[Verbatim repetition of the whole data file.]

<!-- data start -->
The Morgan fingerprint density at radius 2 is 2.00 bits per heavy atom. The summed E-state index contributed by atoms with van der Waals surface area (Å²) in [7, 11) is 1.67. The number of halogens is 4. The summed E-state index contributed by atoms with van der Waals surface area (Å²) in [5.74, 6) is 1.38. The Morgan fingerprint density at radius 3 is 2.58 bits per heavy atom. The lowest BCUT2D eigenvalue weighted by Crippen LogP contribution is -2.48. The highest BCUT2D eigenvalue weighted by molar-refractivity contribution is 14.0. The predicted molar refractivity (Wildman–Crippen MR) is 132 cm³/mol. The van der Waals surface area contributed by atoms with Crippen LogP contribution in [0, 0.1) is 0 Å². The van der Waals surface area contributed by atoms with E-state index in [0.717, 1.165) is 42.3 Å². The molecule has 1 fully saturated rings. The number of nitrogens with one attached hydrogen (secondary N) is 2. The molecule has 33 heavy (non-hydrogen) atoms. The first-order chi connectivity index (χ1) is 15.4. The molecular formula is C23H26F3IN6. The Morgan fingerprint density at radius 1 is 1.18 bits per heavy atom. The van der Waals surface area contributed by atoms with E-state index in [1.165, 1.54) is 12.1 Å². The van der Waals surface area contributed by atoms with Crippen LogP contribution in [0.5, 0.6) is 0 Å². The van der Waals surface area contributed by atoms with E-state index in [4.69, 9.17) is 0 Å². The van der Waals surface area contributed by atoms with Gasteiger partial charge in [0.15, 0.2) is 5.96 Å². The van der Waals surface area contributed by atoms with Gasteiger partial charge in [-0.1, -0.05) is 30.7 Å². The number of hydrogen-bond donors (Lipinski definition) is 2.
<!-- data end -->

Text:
The Morgan fingerprint density at radius 2 is 2.00 bits per heavy atom. The summed E-state index contributed by atoms with van der Waals surface area (Å²) in [7, 11) is 1.67. The number of halogens is 4. The summed E-state index contributed by atoms with van der Waals surface area (Å²) in [5.74, 6) is 1.38. The Morgan fingerprint density at radius 3 is 2.58 bits per heavy atom. The lowest BCUT2D eigenvalue weighted by Crippen LogP contribution is -2.48. The highest BCUT2D eigenvalue weighted by molar-refractivity contribution is 14.0. The predicted molar refractivity (Wildman–Crippen MR) is 132 cm³/mol. The van der Waals surface area contributed by atoms with Crippen LogP contribution in [0, 0.1) is 0 Å². The van der Waals surface area contributed by atoms with E-state index in [0.717, 1.165) is 42.3 Å². The molecule has 1 fully saturated rings. The number of nitrogens with one attached hydrogen (secondary N) is 2. The molecule has 33 heavy (non-hydrogen) atoms. The first-order chi connectivity index (χ1) is 15.4. The molecular formula is C23H26F3IN6. The Morgan fingerprint density at radius 1 is 1.18 bits per heavy atom. The van der Waals surface area contributed by atoms with E-state index in [1.165, 1.54) is 12.1 Å². The van der Waals surface area contributed by atoms with Crippen LogP contribution in [0.5, 0.6) is 0 Å². The van der Waals surface area contributed by atoms with E-state index in [4.69, 9.17) is 0 Å². The van der Waals surface area contributed by atoms with Gasteiger partial charge in [0.15, 0.2) is 5.96 Å². The van der Waals surface area contributed by atoms with Gasteiger partial charge in [-0.1, -0.05) is 30.7 Å². The number of hydrogen-bond donors (Lipinski definition) is 2.